Update: The word “Most” in the original title of this post is incorrect — see details at end.
Cryptography is profoundly unforgiving of errors. You don’t mess with it. You don’t roll your own — you need battle-hardened algorithms that have been torture-tested by the most technically ruthless cryptographers you can find.
And you stop using old cryptographic algorithms that have known weaknesses. And you fix this sort of thing straight away.
Unless you’re in cryptocurrency, apparently.
The conclusion seems to be that at least all wallets generated by js tools inside browsers since bitcoin exists until 2011 are impacted by the Math.random weakness if applicable to the related implementations, the Math.random or RC4 (Chrome) weakness between 2011 and 2013, and RC4 weakness for Chrome users until end of 2015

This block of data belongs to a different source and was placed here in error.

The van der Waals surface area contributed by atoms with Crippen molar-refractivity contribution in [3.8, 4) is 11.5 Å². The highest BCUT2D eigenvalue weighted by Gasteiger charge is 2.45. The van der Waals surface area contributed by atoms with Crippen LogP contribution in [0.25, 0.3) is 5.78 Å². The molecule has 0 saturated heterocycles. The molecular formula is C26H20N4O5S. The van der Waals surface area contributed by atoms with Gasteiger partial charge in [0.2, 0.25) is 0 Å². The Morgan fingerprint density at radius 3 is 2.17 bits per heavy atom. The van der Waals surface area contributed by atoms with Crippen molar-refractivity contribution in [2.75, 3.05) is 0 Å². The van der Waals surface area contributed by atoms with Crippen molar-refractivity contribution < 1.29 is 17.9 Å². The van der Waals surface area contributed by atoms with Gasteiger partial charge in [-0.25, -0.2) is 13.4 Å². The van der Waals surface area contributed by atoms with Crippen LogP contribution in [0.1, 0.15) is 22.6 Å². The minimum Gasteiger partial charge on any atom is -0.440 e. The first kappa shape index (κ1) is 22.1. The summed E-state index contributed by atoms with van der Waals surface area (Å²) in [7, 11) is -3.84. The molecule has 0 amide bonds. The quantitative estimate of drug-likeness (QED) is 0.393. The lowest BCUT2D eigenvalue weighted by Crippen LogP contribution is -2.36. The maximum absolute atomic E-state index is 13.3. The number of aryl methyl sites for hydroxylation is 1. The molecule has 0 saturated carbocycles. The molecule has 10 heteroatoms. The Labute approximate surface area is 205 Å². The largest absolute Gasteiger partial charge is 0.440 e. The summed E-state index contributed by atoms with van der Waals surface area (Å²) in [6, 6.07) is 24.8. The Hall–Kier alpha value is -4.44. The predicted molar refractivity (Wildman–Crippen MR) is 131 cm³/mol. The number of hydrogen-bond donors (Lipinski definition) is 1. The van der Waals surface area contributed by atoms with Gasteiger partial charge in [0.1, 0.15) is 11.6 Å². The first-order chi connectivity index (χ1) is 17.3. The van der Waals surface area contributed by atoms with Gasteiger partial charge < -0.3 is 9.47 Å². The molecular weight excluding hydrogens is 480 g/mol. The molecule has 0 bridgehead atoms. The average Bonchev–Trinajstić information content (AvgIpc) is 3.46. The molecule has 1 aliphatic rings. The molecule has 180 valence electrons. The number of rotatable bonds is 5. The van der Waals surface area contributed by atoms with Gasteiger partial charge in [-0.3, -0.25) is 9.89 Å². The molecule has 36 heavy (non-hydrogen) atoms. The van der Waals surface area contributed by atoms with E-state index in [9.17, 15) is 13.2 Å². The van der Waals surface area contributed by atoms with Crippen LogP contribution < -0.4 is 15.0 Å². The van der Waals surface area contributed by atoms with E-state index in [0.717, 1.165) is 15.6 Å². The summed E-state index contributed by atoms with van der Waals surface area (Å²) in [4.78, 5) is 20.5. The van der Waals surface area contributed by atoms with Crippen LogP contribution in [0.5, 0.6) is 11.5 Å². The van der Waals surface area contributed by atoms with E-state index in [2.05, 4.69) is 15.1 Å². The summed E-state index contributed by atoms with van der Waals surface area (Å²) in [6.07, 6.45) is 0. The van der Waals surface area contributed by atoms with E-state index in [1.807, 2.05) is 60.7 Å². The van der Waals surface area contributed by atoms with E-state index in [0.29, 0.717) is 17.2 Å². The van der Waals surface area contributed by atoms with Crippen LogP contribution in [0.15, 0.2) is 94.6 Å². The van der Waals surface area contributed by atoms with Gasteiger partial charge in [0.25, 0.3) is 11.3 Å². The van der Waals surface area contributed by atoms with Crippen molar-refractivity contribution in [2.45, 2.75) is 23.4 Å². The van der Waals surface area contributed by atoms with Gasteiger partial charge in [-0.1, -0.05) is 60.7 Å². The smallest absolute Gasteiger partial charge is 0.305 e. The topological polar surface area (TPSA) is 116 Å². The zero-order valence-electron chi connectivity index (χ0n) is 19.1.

And all wallets using jsbn are impacted by Math.random and RC4 until 2013 (or end 2015 for Chrome), then still by the RC4 fallback step after
What that means is that the keys will be predictable enough to crack by sheer brute-force attack of computing power. You might think you have a key long enough that it can’t be cracked before the sun goes out — but it turns out you could do it in a week.
So a lot of browser-based cryptocurrency products that still use SecureRandom() are generating keys that are open to being cracked.
Check with your product’s author or vendor — there’s a real mess to clean up here.
Like all good cryptocurrency bugs, this one isn’t new at all — here’s Greg Maxwell talking about it nearly three years ago (51:00 on):
And here’s Bitcointalk user Ditto talking about the RC4 bit in March 2013: “Patch the window.SecureRandom function, or the ArcFour PRNG inside it.” And note the response:
Why is cryptocurrency software like this.
(you know why)
- BitAddress pre-2013;
- bitcoinjs before 2014;
- current software that uses old repos they found on Github.
Also, check what your web wallet’s author or vendor says about this one.
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